An environmental testing program would allow companies to reduce product development time and costs simultaneously.  Once a product is developed, you should know the expected life of the product and be able to reduce the number of warranty claims due to quality improvements. This reduces maintenance and customer support costs. Sales also increase since better products tend to generate higher customer satisfaction. All of these benefits lead to greater profitability for your company.

To further reinforce this idea, clients tend to focus on negative traits rather than positive ones. Because bad news travels quickly and efficiently, you must invest in maintaining your name and reputation. One way to invest in maintaining your company’s name and reputation is to invest in continuous product improvement. To invest in continuous product improvement, you may consider investing in the types of testing that enable realistic design validation and facilitate effective quality control.

Properly validated products are less likely to be negatively impacted by lawsuits, bad reviews, negative press, and disgruntled customers.

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6. How is the simulated environment test carried out?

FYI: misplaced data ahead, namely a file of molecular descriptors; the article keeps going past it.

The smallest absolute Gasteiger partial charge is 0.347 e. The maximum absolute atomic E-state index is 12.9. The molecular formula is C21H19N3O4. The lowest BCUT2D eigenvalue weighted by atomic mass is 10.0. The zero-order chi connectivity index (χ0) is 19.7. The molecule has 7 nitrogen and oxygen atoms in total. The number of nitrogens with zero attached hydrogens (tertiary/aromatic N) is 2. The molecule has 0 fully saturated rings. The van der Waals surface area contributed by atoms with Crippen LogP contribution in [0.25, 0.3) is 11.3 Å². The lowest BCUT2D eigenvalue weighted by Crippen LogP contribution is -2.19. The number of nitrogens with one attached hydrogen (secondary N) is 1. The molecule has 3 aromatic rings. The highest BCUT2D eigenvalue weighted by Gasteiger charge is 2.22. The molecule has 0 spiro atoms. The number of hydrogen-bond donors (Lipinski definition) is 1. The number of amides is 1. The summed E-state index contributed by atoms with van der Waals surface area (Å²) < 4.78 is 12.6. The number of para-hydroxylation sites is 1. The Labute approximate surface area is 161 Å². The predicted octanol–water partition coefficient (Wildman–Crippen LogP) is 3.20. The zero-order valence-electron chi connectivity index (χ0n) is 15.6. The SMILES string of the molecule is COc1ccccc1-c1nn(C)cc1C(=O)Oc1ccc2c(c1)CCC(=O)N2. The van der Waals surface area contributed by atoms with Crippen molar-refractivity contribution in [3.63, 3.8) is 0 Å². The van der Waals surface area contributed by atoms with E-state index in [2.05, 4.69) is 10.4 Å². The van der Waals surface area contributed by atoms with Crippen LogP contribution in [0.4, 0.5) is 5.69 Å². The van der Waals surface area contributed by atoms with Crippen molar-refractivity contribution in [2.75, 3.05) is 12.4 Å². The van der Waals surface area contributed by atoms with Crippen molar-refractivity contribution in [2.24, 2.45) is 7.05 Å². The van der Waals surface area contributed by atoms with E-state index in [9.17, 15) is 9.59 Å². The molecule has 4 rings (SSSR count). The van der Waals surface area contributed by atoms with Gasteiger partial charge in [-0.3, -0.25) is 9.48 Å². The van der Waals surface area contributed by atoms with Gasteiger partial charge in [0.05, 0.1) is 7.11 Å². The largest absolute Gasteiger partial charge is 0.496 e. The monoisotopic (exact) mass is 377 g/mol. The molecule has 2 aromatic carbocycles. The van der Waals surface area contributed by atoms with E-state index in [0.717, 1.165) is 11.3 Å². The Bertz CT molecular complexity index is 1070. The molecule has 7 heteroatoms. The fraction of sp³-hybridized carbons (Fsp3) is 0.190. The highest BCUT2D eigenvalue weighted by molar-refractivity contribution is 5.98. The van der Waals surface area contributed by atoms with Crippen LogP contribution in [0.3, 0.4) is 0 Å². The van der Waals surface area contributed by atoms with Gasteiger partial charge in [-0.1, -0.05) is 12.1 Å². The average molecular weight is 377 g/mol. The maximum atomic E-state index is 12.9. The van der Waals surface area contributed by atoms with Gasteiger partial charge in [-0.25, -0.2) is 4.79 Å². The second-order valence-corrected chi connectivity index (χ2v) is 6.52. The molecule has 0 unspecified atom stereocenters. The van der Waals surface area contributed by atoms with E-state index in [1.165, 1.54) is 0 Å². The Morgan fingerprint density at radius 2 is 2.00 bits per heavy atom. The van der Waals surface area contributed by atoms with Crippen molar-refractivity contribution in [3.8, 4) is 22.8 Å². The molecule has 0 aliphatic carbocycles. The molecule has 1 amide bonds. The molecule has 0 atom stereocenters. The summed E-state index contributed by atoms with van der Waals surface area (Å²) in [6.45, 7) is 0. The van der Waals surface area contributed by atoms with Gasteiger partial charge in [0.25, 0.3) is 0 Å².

For decades, environmental test engineers have designed many types of tests aimed at simulating the type of wear and tear the environment would expect to cause on an item of interest. Typically, environmental simulation testing attempts to accelerate the wear process so that a given test item can experience the wear and tear of its entire life cycle in days or weeks. This is exactly what we achieved when we tested satellite solar cells.

From time to time, companies may utilize certain types of testing equipment to demonstrate the durability of their products. For example, Ford Motors, even if you don’t build cars, different applications require different types of tests. This is where we come into play. In the field of simulated environmental testing, our engineers can simulate many types of conditions. Here are some examples.

1) Dynamic testing 

It is to test items under conditions such as acceleration, vibration, fatigue, impact, and drop. The basic idea is to apply various types of physical pressure to an item and see if the item can withstand it. In addition to swinging a pickup on a centrifuge, we can simulate the stresses involved in rocket launches, fast flight maneuvers, shocks, pressure changes, and more. We can even design special tests for special applications.

2) EMC/EMI Testing